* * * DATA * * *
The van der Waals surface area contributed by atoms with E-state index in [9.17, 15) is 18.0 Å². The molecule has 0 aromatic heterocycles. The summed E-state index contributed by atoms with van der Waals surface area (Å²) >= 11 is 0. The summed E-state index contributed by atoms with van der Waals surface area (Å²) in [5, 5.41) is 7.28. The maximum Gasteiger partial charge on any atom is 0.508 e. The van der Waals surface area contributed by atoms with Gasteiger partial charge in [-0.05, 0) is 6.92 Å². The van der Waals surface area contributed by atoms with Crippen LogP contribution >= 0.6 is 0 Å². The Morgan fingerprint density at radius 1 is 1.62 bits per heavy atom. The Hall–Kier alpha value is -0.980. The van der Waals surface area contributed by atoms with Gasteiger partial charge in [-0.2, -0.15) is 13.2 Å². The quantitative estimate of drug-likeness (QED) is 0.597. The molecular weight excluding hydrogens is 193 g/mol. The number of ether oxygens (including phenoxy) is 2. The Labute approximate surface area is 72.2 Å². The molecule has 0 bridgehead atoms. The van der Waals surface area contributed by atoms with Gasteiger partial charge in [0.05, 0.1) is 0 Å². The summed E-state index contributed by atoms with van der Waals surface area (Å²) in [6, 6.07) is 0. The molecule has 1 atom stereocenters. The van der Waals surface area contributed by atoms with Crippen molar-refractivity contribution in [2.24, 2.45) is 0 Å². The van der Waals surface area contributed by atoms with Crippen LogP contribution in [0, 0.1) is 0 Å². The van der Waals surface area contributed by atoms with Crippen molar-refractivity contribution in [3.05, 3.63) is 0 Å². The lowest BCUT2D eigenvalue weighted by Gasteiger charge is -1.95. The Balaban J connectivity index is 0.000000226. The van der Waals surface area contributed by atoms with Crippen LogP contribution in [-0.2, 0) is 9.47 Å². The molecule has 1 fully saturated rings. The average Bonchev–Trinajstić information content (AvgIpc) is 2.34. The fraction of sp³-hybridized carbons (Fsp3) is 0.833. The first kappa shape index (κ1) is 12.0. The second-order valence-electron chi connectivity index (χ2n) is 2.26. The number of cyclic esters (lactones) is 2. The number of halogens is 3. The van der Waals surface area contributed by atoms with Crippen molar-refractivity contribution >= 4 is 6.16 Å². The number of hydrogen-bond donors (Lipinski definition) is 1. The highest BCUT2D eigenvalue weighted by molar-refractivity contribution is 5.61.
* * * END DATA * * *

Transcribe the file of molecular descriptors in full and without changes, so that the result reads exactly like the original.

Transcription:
The van der Waals surface area contributed by atoms with E-state index in [9.17, 15) is 18.0 Å². The molecule has 0 aromatic heterocycles. The summed E-state index contributed by atoms with van der Waals surface area (Å²) >= 11 is 0. The summed E-state index contributed by atoms with van der Waals surface area (Å²) in [5, 5.41) is 7.28. The maximum Gasteiger partial charge on any atom is 0.508 e. The van der Waals surface area contributed by atoms with Gasteiger partial charge in [-0.05, 0) is 6.92 Å². The van der Waals surface area contributed by atoms with Crippen LogP contribution >= 0.6 is 0 Å². The Morgan fingerprint density at radius 1 is 1.62 bits per heavy atom. The Hall–Kier alpha value is -0.980. The van der Waals surface area contributed by atoms with Gasteiger partial charge in [-0.2, -0.15) is 13.2 Å². The quantitative estimate of drug-likeness (QED) is 0.597. The molecular weight excluding hydrogens is 193 g/mol. The number of ether oxygens (including phenoxy) is 2. The Labute approximate surface area is 72.2 Å². The molecule has 0 bridgehead atoms. The van der Waals surface area contributed by atoms with Gasteiger partial charge in [0.05, 0.1) is 0 Å². The summed E-state index contributed by atoms with van der Waals surface area (Å²) in [6, 6.07) is 0. The molecule has 1 atom stereocenters. The van der Waals surface area contributed by atoms with Crippen molar-refractivity contribution in [2.24, 2.45) is 0 Å². The van der Waals surface area contributed by atoms with Crippen LogP contribution in [0, 0.1) is 0 Å². The van der Waals surface area contributed by atoms with Crippen molar-refractivity contribution in [3.05, 3.63) is 0 Å². The lowest BCUT2D eigenvalue weighted by Gasteiger charge is -1.95. The Balaban J connectivity index is 0.000000226. The van der Waals surface area contributed by atoms with Crippen LogP contribution in [-0.2, 0) is 9.47 Å². The molecule has 1 fully saturated rings. The average Bonchev–Trinajstić information content (AvgIpc) is 2.34. The fraction of sp³-hybridized carbons (Fsp3) is 0.833. The first kappa shape index (κ1) is 12.0. The second-order valence-electron chi connectivity index (χ2n) is 2.26. The number of cyclic esters (lactones) is 2. The number of halogens is 3. The van der Waals surface area contributed by atoms with Crippen molar-refractivity contribution >= 4 is 6.16 Å². The number of hydrogen-bond donors (Lipinski definition) is 1. The highest BCUT2D eigenvalue weighted by molar-refractivity contribution is 5.61.